Aleksander Nevsky Cathedral is a 19th-century Orthodox church. The construction of this sanctuary, based on Russian church architecture, began in 1894 and was completed in 1900. The church was named after Alexander Nevsky (1220-1263), the Prince of Novgorod. When Estonia gained its independence after the First World War, the Estonian authorities wanted to demolish it as it was the symbol of a period of Russian occupation. However, after the Bolshevik revolution, there were a large number of Russian refugees in the capital and the cathedral was not demolished. It was, however, closed by the German authorities who invaded Estonia in 1941. It was only regained its use after Estonia's independence in 1991.
St. Nicholas' Church was founded in 1230 as the centre of a settlement of German merchants from Gotland. The church was completely rebuilt in 1405-1420 when a new choir was built and the then long building was rebuilt according to the principles of the basilica. From 1486 to 1493, the Matthew Chapel (14th century) was rebuilt as Anthony's Chapel. The new tower of the reconstructed church was completed in 1515. The west tower of the church was rebuilt in 1682-1696 and a new baroque bell tower was built. After its restoration after the Second World War (1953-1981), the church became an art museum and a concert hall.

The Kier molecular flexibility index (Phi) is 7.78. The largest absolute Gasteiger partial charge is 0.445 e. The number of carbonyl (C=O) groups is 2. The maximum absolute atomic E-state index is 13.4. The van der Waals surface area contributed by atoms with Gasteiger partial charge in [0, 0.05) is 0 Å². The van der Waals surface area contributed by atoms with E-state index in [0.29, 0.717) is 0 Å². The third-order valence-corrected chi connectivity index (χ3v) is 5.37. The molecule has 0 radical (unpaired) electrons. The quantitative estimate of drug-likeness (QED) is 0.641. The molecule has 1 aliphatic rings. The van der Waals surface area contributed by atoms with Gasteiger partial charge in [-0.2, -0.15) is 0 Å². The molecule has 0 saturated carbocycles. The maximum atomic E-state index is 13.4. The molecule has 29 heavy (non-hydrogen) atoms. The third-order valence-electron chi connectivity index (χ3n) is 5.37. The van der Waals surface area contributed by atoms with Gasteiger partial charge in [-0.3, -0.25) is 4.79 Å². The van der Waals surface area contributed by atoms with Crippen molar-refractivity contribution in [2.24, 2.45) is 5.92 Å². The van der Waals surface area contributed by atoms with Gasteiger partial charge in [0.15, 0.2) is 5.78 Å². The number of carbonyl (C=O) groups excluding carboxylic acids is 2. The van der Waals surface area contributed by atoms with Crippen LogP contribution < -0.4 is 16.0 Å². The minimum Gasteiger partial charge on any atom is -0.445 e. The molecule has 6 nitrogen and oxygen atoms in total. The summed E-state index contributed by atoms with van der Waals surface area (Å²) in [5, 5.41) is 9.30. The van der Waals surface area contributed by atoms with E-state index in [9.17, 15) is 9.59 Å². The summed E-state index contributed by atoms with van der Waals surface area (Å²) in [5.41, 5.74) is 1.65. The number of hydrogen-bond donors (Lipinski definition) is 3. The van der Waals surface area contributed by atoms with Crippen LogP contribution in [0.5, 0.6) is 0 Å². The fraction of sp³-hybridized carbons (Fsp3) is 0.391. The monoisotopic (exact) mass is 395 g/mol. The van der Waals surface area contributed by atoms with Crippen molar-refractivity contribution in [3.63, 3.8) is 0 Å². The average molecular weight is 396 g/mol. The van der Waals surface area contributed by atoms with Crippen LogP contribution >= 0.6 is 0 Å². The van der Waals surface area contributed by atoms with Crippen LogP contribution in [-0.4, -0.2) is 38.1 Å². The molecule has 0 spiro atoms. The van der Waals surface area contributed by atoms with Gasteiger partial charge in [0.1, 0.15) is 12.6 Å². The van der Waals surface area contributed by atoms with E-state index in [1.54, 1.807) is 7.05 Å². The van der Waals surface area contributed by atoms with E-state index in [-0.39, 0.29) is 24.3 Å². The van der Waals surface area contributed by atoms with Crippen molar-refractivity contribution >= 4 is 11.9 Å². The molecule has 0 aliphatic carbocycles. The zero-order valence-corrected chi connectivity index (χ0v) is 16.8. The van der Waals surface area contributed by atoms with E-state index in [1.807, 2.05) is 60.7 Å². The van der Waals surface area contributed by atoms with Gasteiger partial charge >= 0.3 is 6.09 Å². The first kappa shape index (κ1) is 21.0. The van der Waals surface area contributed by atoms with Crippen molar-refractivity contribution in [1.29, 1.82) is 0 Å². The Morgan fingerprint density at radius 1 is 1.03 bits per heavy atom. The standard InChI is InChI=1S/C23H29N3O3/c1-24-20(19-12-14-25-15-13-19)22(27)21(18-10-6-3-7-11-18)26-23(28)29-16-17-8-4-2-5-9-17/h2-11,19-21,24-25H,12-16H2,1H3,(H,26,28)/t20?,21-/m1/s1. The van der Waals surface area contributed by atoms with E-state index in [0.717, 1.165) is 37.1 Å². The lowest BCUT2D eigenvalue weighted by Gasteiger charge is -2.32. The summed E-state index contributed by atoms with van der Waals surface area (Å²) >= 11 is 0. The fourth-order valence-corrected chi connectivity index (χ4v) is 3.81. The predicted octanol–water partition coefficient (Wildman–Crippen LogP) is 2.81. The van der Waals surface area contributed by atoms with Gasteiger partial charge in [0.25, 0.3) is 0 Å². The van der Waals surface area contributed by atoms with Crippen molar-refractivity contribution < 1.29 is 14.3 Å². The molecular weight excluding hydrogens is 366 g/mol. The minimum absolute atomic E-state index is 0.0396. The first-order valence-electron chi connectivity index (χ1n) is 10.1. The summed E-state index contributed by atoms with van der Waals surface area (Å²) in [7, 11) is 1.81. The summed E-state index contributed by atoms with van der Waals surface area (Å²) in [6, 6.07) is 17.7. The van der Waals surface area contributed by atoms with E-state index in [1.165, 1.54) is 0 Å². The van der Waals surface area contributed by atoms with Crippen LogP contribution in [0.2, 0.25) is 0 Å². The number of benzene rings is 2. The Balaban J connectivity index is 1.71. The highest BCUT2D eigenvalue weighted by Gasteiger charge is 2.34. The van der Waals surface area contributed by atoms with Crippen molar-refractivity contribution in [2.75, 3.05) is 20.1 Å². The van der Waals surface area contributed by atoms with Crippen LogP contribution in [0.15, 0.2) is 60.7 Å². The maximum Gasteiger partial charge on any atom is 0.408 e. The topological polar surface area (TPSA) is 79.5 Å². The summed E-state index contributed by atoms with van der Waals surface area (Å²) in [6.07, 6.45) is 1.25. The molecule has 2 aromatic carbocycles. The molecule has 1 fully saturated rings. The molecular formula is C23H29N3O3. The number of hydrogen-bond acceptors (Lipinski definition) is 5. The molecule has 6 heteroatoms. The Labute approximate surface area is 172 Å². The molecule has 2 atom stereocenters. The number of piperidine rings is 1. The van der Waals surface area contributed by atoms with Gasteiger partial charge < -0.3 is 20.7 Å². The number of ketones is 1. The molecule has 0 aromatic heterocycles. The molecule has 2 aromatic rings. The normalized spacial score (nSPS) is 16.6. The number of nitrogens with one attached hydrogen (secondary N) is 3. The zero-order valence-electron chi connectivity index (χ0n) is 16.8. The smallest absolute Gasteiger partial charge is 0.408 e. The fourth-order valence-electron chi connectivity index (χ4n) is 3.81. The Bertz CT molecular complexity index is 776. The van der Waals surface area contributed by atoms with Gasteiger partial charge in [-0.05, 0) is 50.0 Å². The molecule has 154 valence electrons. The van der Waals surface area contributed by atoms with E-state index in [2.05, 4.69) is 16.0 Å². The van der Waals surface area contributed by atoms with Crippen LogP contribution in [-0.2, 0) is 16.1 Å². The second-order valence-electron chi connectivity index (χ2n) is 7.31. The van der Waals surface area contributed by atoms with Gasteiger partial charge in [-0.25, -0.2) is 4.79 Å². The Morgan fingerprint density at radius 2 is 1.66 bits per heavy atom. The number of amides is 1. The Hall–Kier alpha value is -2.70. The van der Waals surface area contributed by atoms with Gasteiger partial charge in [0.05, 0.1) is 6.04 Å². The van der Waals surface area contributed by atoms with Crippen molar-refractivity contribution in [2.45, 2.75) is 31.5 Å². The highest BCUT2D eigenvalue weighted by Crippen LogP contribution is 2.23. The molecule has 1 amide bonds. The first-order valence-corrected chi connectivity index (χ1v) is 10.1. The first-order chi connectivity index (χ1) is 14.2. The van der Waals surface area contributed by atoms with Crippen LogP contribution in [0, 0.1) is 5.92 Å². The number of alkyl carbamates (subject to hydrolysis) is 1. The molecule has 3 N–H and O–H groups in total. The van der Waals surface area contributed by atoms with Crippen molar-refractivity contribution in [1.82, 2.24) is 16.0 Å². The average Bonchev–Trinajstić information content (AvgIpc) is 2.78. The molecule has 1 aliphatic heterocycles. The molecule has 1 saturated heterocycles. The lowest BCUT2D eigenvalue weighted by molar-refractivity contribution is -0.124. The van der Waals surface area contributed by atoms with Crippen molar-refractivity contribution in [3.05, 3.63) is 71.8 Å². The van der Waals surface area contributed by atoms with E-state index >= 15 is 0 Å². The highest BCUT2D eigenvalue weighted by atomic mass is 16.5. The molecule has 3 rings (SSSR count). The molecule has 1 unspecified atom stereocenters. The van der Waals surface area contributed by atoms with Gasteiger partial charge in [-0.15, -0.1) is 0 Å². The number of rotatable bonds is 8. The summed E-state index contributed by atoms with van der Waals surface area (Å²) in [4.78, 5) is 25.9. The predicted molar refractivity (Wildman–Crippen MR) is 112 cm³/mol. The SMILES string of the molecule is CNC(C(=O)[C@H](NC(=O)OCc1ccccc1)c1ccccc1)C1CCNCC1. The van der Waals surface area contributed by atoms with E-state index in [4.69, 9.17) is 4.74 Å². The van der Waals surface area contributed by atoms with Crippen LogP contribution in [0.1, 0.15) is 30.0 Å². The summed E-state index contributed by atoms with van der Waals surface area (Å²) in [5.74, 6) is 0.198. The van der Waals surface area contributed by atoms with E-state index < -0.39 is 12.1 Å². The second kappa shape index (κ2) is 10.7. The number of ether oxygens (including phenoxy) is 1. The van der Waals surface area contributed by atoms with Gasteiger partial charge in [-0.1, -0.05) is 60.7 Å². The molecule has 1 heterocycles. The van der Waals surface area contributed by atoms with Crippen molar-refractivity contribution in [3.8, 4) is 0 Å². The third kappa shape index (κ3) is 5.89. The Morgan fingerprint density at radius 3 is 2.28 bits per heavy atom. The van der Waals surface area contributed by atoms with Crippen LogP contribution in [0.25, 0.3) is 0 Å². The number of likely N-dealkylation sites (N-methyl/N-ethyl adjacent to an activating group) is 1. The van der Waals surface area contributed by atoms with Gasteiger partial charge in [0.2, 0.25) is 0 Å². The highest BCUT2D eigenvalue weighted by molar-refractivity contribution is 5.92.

The Cathedral of the Transfiguration in Tallinn is an Estonian Orthodox Apostolic Church. The church building was built in the 13th century as the church of the Convent of St. Michael in Tallinn. In 1629 the monastery was secularised. In February 1716 the Russian garrison regiment used the church until its reconstruction. After the reconstruction, the main church was consecrated in 1734 and was the Orthodox Cathedral until 1900, when Alexander Nevsky Cathedral was completed. A tower was built for the church in 1776, the present windows, the main door and the roof dome were completed in 1827-1830.